I’d be interested to know how you (I must assume that anyone reading this post is a mystery reader like myself) would classify the novels in my Hunter Rayne highway mystery series.  Traditional, cozy, hard boiled?   If you have read either of my novels, please let me know what you think!

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The death of the English language: a murder mystery

Just like everyone else, I studied English grammar and usage in school.  I was taught that using the word ain’t would brand me as a hillbilly (not such an awful thing, after all) and when to use who and whom.  I’m sure it gave me great delight to correct other students who were using lay and lie incorrectly.  I still take pains to make sure I use the words right, although not quite as religiously as in the past.

You see, I also studied English literature, starting with Beowulf and Chaucer’s Canterbury Tales, moving along past the works of Shakespeare and Donne, Dryden and Swift.  Only snippets of each, mind you, but the message was clear.  “Ek gret effect men write in place lite; Th’ entente is al, and nat the lettres space” was perfectly good English in 1400 AD, while “Reading maketh a full man, conference a ready man, and writing an exact man” was well said in 1614.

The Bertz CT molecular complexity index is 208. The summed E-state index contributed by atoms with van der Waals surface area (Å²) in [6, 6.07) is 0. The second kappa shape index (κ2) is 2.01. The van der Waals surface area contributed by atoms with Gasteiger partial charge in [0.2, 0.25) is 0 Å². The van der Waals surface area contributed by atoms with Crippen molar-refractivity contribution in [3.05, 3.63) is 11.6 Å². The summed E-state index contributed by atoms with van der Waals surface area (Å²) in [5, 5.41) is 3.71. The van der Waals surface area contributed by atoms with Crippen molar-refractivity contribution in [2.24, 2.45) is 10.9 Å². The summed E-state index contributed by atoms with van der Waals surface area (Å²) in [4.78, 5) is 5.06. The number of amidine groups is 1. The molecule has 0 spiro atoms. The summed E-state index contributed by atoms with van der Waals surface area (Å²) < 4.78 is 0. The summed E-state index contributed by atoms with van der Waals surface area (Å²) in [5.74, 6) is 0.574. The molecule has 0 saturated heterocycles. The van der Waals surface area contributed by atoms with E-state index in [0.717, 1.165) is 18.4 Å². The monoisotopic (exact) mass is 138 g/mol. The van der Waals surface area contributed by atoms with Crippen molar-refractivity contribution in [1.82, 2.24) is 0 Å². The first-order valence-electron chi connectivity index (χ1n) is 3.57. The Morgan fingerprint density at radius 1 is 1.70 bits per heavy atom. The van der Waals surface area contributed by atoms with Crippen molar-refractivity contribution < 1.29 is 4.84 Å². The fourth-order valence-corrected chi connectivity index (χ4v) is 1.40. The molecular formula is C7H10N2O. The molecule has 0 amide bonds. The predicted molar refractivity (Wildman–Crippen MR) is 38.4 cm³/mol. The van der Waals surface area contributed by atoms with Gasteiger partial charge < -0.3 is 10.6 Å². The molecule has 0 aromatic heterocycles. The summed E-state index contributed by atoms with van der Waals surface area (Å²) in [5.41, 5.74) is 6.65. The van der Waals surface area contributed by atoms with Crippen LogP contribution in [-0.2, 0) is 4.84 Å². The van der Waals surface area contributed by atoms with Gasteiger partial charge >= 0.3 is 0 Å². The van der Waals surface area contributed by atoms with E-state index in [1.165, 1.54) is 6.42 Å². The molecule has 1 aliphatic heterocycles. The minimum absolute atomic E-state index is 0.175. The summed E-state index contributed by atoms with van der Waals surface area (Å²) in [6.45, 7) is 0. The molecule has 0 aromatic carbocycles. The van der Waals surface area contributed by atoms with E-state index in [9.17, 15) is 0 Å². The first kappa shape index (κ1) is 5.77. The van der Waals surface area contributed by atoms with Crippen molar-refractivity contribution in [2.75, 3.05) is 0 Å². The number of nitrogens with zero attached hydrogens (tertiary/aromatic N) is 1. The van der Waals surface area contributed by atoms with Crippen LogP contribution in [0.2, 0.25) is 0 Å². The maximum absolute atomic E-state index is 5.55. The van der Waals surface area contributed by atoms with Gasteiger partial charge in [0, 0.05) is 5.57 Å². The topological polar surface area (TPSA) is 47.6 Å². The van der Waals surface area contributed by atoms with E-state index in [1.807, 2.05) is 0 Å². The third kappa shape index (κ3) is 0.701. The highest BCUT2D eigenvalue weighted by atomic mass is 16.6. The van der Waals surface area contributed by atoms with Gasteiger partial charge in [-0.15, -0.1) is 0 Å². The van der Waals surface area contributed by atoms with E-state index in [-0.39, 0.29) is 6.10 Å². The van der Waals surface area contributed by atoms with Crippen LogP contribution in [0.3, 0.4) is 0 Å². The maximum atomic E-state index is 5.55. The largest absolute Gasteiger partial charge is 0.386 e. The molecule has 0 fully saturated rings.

And I studied Latin for at least a year in high school, which is so long ago now that I don’t remember exactly if it was for one year or two, but I do remember that the energetic vice-principal, Mr. Todd, taught the class and that he was a very entertaining speaker.  I learned, of course, that Latin is a dead language.  It is no longer living, because it is not being used outside of academia and the church.  Because it’s no longer living, it doesn’t change, or perhaps the other way around.